But still we keep the phrase.
The darker side of Filban’s trade was the security he insisted on. Argile Festoon handed over indentures for his entire company. These he’d got them to sign on the understanding they were just the usual theatrical contracts. To be fair having seen the contracts some theatrical impresarios insist upon I can quite see why Argile’s troupe were so easily deceived. But had Argile’s financial gamble failed to pay off, his entire troupe could well have had their indentures cashed in and who knows where they would have ended up or what they would have been expected to do.
In the case of Yilas Bran the cost of failure was also high. Apparently Yilas had upset people in Partann in a previous business deal. Lord Ulgar-Zare, Lord of Upper Pronghorn Keep, also deals in the grain produced by his serfs and other lesser lordlings owning fealty to him. On being crossed by Yilas, Ulgar-Zare had put a high price on Yilas’s head. If Yilas couldn’t repay the money owed to Filban, his own head was surety for the loan, and would be sent south to Ulgar-Zare.
Vaz the Limp falls into a different category. He had little security. All he could offer was his much younger half-sister.
Now Filban arranged for her to go to stay with his sister in a small farm he’d acquired over the years. Now to be fair to Filban, this was an excellent arrangement. His sister, Fillis, was not well, she walked with two sticks. Vaz’s half-sister, Minni, might only have been aged about eight at the time but she was chatty, vivacious, and arrived with an elderly cross-bred dog older than her who had probably started life as a stray. The three of them were genuinely good company for each other and Fillis came to dread the time she would lose her little guests.
The Filban got an urgent message. A carter travelling south to Port Naain had been somewhat shocked to see Fillis, almost hysterical, standing in the middle of the road in the snow, leaning on two sticks, shrieking for him to stop. Apparently Minni had disappeared, along with her dog, Moppet.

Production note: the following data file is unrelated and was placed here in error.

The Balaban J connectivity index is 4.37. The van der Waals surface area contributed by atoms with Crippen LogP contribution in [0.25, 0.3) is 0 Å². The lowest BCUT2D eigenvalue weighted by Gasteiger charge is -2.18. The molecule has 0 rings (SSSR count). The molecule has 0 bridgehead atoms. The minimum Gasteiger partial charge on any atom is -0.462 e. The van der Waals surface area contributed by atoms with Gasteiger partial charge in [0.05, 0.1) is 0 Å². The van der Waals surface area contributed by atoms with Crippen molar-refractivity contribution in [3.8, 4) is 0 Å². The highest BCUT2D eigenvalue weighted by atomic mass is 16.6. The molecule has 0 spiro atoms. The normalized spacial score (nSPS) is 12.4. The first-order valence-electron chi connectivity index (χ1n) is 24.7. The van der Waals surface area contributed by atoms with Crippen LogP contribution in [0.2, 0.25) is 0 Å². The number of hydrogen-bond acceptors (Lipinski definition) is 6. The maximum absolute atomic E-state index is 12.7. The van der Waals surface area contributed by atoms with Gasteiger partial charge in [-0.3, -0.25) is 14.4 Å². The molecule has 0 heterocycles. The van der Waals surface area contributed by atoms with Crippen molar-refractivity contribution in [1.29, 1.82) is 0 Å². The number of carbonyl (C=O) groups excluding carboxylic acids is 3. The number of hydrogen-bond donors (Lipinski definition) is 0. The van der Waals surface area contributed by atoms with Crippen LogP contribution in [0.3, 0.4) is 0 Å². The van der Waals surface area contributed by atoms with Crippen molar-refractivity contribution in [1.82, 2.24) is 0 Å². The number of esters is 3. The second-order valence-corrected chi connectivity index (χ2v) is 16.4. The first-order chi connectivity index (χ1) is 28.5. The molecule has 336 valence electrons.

Filban abandoned everything, saddled a horse and made his way through the snow to the farm. It was evening when he arrived. There Fillis explained that Minni had made some comment about going to play in the snow and had not come back. Filban took a lantern and set off to follow the tracks of the child and her dog. After an hour or so, he finally found Minni, hopelessly lost, shivering and crying. Gently he picked her up and carried her back to the farm where Fillis immediately made much of her. But then Minni explained that Moppet had hurt her foot and Minni had had to leave her to go and get help.
Once more Filban put on his coat. It was now past midnight, but with a small girl smiling tremulously at him, he refilled the lantern and once more went out into the night.
Next day at first light, we followed his tracks. It was obvious that he had finally found Moppet. He’d picked her up and carried her, but by now he was probably lost as well. We think it was dawn when he found the road, and there, exhausted he’d finally collapsed.
In the end it was the dark shape in the snow that alerted us to his presence. The road had been well used the previous day, and he’d obviously hoped that somebody would come pass and rescue him. As it was, when we found him he lay dead in his coat, sharing the last of the warmth of his body with Moppet. Those who predicted a short walk at dawn had been right, but I think better of him now that I ever did while he lived.
It might be you wish to read a little more of the writings of Tallis Steelyard.
More of the wit, wisdom and jumbled musings of Tallis Steelyard. Includes the unexpurgated account of the Mudfold and Cockeren feud, the dangers inherent in light music, and how Tallis first met and wooed Shena.
As a reviewer commented, “The sheer ingenuity of Jim Webster’s short tales never ceases to amaze me as I work my way through this, and his other books.”